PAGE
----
Remembering the widowed on Valentine’s Day

Posted on February 7, 2019 by Communications under Grief, People

By Kathy Brummett

Coleman Funeral Home


Kathy Brummett is family care coordinator at Coleman Funeral Home.

Eighteen years ago, I was spending Valentine’s Day alone just a few short months after my husband passed away.

I was not expecting this holiday, one centered around love and relationships, to be a particularly joyful one. I was proven wrong by an 18-year-old boy who chose to let me know he was thinking of me that day.

The young man was in my daughter’s senior class and had decided to take the time that Valentine’s Day to bring me a bouquet of flowers. I am sure there were several kind things done for me at the time, but I have never forgotten that young man. I think of him, and his kind actions, every Valentine’s Day.

Because of him, I try to be mindful about paying attention to people who have been through a loss like that, especially in the first year without their loved one. My role as family care coordinator for Coleman Funeral Home has helped me become even more attuned to the experience of the widowed.

If someone you care about is spending their first Valentine’s Day without their spouse, here are some ways you can help.


Let them now you haven’t forgotten about them.

In the first days after someone has died, we know how to respond to a family’s grief. We send condolences, we order flowers, we make them a meal. But we don’t always think about continuing to do these things beyond those first few days.

In my work at Coleman Funeral Home, we look for ways to extend the care and comfort. It can be as simple as writing a note now and then. At Christmas, we bring them an ornament in memory of their loved one. We want them to know we’re thinking about them.

When you know someone who is grieving, it can be as simple as stopping them in the store and asking how they are doing or sending them a short text message. Sometimes when you’re grieving, it can feel like everyone else has moved on. Those simple acts of kindness and remembrance mean so much.


Don’t be afraid to talk about it.

People are afraid to talk about death, because they are worried it will bring back the pain of the loss. Well, the loss is always there, and so is the pain.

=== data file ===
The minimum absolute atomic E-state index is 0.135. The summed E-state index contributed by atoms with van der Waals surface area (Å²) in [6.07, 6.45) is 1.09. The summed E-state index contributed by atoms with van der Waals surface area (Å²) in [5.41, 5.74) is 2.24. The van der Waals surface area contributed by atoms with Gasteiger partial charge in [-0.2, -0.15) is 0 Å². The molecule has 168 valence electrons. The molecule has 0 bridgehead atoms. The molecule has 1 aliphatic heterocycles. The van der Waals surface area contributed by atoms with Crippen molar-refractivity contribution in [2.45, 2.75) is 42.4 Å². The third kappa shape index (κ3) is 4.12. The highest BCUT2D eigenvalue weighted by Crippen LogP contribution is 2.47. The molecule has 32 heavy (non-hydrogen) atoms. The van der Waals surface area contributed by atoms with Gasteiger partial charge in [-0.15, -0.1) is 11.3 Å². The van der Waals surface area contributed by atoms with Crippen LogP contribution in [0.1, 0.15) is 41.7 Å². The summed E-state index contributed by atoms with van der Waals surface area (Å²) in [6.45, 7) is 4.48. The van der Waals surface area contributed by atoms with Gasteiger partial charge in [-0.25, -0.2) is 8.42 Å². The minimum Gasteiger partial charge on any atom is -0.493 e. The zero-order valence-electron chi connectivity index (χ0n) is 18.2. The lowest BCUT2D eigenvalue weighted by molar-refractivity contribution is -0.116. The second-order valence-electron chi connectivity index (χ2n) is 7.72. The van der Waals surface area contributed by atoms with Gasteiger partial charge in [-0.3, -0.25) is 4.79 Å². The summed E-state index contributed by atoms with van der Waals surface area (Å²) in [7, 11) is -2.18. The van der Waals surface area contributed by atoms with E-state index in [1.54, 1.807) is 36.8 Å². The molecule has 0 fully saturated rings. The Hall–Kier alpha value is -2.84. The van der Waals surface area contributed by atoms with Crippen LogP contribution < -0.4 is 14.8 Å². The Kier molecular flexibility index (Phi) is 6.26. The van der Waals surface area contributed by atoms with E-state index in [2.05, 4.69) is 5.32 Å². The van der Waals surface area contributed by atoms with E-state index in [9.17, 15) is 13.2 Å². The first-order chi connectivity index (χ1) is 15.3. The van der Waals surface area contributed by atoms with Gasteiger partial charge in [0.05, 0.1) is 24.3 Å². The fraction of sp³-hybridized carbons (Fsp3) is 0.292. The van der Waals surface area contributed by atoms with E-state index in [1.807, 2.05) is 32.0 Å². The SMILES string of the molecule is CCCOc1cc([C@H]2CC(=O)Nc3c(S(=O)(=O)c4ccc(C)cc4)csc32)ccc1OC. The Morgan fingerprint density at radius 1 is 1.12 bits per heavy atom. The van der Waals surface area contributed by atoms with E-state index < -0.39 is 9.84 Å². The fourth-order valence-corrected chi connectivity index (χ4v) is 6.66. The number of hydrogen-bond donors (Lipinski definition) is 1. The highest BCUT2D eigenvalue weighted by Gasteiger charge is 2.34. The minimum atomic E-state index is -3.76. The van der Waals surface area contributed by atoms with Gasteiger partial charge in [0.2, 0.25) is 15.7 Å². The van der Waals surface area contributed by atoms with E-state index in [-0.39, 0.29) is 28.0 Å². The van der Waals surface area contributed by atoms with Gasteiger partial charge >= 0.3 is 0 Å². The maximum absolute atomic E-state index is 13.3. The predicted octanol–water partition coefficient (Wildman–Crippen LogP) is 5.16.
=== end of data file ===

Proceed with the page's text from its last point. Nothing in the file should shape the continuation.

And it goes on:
Even a brief handwritten note is enough to let a person know they have not been forgotten.

With so many families we care for at Coleman Funeral Home, I find that they just need someone to talk to. We cannot be afraid to ask someone about their loss or how they are doing, because sometimes that is just what they need.

If it isn’t the right time for them to talk, they will let you know. But they will know that you are there for them when they are ready.


Don’t assume everything is fine.

I consider myself a strong, independent person and, after the passing of my husband, people would automatically assume that I was fine. I remember trying to integrate myself back into church without my husband. Sitting alone was normal for me, because he always worked in the radio room. The hardest part came when church was over. I would see people grouping up to go out and making plans, but not once did someone ask me to go.

I know this wasn’t meant in a malicious way, but we just forget to think that others might still be struggling with things we have moved on from. A simple invitation or even a quick chat would have gone a long way during that time.

Supporting someone who is grieving does not have to involve grand gestures. Sometimes, they just need a simple reminder that they haven’t been forgotten.

The 18-year-old boy who surprised me with flowers all those years ago reminded me that I hadn’t been forgotten and gave me the courage to help others in the way he helped me. It only takes a little thoughtfulness to let them know you care.










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